Former Wormit School pupil Dave Beatt, of Newport, was a 13-year-old at school in Tayport when he was first given the chance to use a lathe.
He can’t remember what he made.
But he enjoyed it, and more than five decades later, after a career in retail and catering, the 66-year-old is now secretary of the Monifieth-based Taywood Woodturning Club and making crafted wood items from a purpose-built shed at the bottom of his garden.
“When I left school at 16 I worked in my father’s grocer’s shop in Newport High Street, where Scotmid is now,” he says.
“I went to woodwork night classes after I left school. And it was about this time I bought a lathe powered by an electric drill which had one speed fast! I used to make table lamps in the garden shed.”
Perhaps wood craft ran in his family. In the 1960s, his uncle David Beatt owned a cabinet-making workshop down the road from his father’s shop near the jetty for the Tay ferries.
But Dave never pursued a career in wood himself. He married Jenny and they had two boys. Michael, 39, now runs a vintage furniture business in Sussex, whilst his other son Graeme, 37, deals with woods of a different kind as head green keeper at Royal Portush Golf Club in Northern Ireland.
Dave and his brother Ronnie took over the Beatt and Tait grocers business from their father Charlie after he retired due to ill-health in the late 1960s. In 1991, they sold the grocery business to former Dundee United chairman Eddie Thompson’s Morning, Noon and Night grocery chain, and kept part of the premises on to do outside catering for functions, packing this up around eight years ago.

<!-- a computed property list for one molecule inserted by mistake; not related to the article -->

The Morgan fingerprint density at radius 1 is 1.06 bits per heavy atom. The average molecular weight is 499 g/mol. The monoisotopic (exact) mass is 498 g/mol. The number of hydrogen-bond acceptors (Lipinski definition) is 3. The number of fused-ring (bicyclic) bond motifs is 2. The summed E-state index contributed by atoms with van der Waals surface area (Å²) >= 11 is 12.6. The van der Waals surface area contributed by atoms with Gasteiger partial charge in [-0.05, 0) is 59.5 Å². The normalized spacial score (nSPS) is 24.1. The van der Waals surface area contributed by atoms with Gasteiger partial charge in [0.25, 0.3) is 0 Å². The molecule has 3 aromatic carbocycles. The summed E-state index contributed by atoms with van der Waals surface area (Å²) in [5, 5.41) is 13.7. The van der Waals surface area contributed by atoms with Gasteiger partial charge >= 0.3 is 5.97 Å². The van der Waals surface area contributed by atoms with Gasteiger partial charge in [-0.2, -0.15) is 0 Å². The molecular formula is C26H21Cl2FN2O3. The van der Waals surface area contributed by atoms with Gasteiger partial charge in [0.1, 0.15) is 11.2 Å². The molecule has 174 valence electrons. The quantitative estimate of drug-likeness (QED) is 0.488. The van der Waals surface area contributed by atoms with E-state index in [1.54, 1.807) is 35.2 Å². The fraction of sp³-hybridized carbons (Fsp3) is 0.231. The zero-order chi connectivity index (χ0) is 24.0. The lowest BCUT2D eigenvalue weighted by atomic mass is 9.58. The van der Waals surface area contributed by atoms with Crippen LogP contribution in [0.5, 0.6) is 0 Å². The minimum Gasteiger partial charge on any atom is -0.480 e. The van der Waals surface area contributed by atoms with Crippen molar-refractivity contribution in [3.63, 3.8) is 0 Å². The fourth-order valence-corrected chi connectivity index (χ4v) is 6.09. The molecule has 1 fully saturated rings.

But the urge was always there to get back into wood turning and it wasn’t until around 15 years ago that he again picked up the tools and began wood turning on an amateur basis. Now with his own purpose bought equipment, and as secretary of Taywood Woodturning Club which was formed in 1998, he makes items which he sells at local craft fairs.
Dave adds: “I like the challenge. The fact I can make something in an hour or a day whilst a cabinet maker can take weeks. I make lamps, bowls, wooden pens. I make them to sell them.
“Taywood Woodturning Club is a branch of the Association of Woodturners of Great Britain and when the Dundee Flower and Food Festival is on and the Glamis Extravaganza, we go there as a group. I also did various craft fairs in the run up to Christmas.”
Amongst their aims, the constitution of the Taywood Woodturning Club seeks to foster a greater awareness and to promote the art of woodturning.
The club holds public demonstrations and exhibitions. Its present membership is around 65. Dave admits most of the members are of a certain age, but there are a few younger ones
The number of persons attending its monthly meetings, on the first Saturday of the month, at Monifieth is around 35.
Usually they have professional demonstrators or ‘hands on days’ where club members demonstrate and try to assist new members with their woodturning skills.
Dave adds: “For me it is just a hobby. Very few wood turners manage to make a living from it. It’s amazing though when you tell people what you do and then they say they want to get rid of some wood, do I want any? Hard wood turns best. Soft woods are no use. One man handed me a piece of laburnum and I made him an eight inch wooden apple.”
Dave says he gets a great deal of pleasure from what he does.
He concludes: “My old job I miss like a hole in the head. I get great satisfaction now. It’s nice to make something that people appreciate.”